2019 is shaping up to be a muted year for Hong Kong property.
For a change, 2019, the Year of the Pig, appears set to be a less heated, less frenzied one in Hong Kong real estate. Prices finally seem to be coming down, though after gains of 400% in 15 years, the dip could be negligible. Nonetheless, as JLL executive director Joseph Tsang succinctly puts it, “Hong Kong's almost 10-year housing market bullrun looks like it is coming to an end.”
Foremost on everyone's mind are the ongoing corrections in the stock market— right or wrong, intermingled with property markets—“plunging” property prices, rising interest rates and the lingering trade war between China and the United States. For the first time in nearly a decade, interest and HIBOR rates are set to rise and could finally crack positive rate territory. It's going to be a slow climb—no rates are jumping 2% overnight—but the prediction is finally going to bear out (and actually started in late 2018). While the luxury residential sector is more insulated against major shocks, the mass market, which is inherently more sensitive to interest rates, is going to see a slow cooling off that also started in the summer and autumn— just as the trade war was heating up and the equities market was wobbling.
Knight Frank and Cushman & Wakefield are predicting a 10% correction in 2019, with JLL forecasting 15%—as high as 25% if things on a macroeconomic level remain unchanged. According to Cushman & Wakefield, volumes have already started to slide, registering fewer than 3,000 in November on the way to the worst single quarter in the SAR since early 2016. That was a result of policy; this time the dip was rooted in global uncertainty, trade tensions and rates. That's going to be a familiar refrain in the coming months. “We expect sales to be mainly driven by the launch of primary projects and those secondary homes at major discounts, and home prices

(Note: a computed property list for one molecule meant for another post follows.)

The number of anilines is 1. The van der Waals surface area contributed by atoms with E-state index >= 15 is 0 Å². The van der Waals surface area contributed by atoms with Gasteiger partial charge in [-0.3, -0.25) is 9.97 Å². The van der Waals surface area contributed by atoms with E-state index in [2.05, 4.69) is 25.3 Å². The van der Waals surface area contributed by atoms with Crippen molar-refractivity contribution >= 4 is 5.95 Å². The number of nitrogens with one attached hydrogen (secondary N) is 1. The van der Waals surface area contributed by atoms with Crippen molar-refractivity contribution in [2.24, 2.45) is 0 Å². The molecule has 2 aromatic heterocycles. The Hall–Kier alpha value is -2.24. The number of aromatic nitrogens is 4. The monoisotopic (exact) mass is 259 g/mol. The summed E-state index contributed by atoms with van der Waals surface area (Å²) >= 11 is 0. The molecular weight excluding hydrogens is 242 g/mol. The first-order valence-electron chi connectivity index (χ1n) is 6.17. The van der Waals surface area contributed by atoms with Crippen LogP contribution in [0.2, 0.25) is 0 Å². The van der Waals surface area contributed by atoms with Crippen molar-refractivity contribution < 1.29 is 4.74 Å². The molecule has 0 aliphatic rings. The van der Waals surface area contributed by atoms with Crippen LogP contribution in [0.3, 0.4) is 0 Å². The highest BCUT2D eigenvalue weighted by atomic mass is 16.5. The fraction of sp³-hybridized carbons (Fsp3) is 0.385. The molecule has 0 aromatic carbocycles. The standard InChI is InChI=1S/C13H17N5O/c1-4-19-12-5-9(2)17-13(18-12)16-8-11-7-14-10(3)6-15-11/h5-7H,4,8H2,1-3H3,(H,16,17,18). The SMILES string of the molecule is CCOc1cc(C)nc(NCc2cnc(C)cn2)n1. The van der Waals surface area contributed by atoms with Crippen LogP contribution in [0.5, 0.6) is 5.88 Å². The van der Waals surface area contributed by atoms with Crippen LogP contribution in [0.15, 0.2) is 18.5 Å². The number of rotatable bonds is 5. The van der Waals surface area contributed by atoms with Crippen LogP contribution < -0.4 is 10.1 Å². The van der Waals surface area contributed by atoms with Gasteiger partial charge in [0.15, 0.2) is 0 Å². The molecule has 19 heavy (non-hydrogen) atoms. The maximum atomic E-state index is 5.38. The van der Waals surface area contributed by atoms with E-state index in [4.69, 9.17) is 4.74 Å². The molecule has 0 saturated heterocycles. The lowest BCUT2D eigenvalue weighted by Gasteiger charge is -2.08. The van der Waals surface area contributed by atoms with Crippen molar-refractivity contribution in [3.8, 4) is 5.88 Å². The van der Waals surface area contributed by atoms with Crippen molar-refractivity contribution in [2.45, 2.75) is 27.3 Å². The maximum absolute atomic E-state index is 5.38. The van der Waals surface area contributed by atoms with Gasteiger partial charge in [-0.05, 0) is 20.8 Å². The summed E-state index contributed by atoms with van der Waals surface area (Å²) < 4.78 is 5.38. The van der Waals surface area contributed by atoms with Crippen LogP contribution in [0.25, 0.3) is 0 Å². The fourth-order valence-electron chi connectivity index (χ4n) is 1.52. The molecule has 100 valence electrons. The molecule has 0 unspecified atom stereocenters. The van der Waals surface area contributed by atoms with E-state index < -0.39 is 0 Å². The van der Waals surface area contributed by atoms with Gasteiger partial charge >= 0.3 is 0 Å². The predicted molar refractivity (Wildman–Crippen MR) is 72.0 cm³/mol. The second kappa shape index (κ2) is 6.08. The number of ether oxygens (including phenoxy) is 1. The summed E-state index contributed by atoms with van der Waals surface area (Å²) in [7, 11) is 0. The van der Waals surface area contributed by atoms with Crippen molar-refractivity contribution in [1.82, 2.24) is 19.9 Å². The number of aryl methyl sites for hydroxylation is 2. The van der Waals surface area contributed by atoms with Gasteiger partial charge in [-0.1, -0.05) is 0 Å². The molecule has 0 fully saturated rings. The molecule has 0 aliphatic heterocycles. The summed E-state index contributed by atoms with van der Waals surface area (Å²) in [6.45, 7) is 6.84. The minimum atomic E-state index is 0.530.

could drop by another 10% next year, before finding support from sales of much discounted homes,” said Alva To, Cushman & Wakefield's vice president, Greater China and head of consulting, Greater China. The year is set to be muted, but not disastrous. Sentiment can turn as quickly as the stock market, and many individual and institutional investors have already factored interest rates and trade tensions into their plans. Economic fundamentals haven't really changed, and Hong Kong is still at full employment. “Sentiment is driven by the stock market, so it tends to overreact. It does give people a sense that their wealth is being squeezed, and so they'll put off their decision to not enter the market,” says David Ji, Knight Frank director, head of research and consultancy in Greater China. Some districts may get hit more severely than others (Sha Tin was off by 20% in November), creating a self-fulfilling prophecy based on just one or two transactions and other vendors following suit. “We're not saying [declines will be] 10% in the first six months; overall it will be a slow decline— something along the lines of 1% per month,” adds Ji.
Mass market values have also started to slip, though for the most part, the price dips are more of a correction than a crash. Supply is still below historic norms for demand and the market is still playing catch-up. That said, affordability is still challenging. JLL'S Tsang believes, “with housing prices starting to slide, the government needs to urgently reassess some of the cooling measures that it has introduced over the years. Failure to do so will not only exacerbate the price correction but could also have dire consequences for the local economy.” Tsang is of the mind that it's time for the Special Stamp Duty (SSD) and Double Stamp Duty (DSD) to go or be reviewed, and to lift LTV ratios. The SSD has proven a secondary market killer (where over one million units are potentially available) and a penalty for end-users who may be forced into a sales position for any number of reasons.